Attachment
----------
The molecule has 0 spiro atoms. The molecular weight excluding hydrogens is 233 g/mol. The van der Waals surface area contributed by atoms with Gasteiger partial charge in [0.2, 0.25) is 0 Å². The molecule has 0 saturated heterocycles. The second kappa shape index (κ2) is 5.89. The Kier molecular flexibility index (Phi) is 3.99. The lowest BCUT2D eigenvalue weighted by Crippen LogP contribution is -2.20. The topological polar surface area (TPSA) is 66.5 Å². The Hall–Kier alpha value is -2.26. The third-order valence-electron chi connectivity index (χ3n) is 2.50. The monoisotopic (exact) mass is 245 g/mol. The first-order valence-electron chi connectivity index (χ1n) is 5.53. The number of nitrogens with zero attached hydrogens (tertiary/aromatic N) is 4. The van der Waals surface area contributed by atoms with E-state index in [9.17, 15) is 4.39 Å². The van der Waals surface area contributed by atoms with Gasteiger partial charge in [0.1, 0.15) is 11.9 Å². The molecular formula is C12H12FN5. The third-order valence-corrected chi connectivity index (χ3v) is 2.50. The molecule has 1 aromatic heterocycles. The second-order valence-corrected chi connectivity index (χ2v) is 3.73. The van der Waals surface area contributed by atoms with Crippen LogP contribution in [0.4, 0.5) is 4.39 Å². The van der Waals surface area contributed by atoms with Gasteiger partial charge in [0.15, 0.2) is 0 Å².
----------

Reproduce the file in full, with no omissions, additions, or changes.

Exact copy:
The molecule has 0 spiro atoms. The molecular weight excluding hydrogens is 233 g/mol. The van der Waals surface area contributed by atoms with Gasteiger partial charge in [0.2, 0.25) is 0 Å². The molecule has 0 saturated heterocycles. The second kappa shape index (κ2) is 5.89. The Kier molecular flexibility index (Phi) is 3.99. The lowest BCUT2D eigenvalue weighted by Crippen LogP contribution is -2.20. The topological polar surface area (TPSA) is 66.5 Å². The Hall–Kier alpha value is -2.26. The third-order valence-electron chi connectivity index (χ3n) is 2.50. The monoisotopic (exact) mass is 245 g/mol. The first-order valence-electron chi connectivity index (χ1n) is 5.53. The number of nitrogens with zero attached hydrogens (tertiary/aromatic N) is 4. The van der Waals surface area contributed by atoms with E-state index in [9.17, 15) is 4.39 Å². The van der Waals surface area contributed by atoms with Gasteiger partial charge in [0.1, 0.15) is 11.9 Å². The molecular formula is C12H12FN5. The third-order valence-corrected chi connectivity index (χ3v) is 2.50. The molecule has 1 aromatic heterocycles. The second-order valence-corrected chi connectivity index (χ2v) is 3.73. The van der Waals surface area contributed by atoms with Crippen LogP contribution in [0.4, 0.5) is 4.39 Å². The van der Waals surface area contributed by atoms with Gasteiger partial charge in [0.15, 0.2) is 0 Å².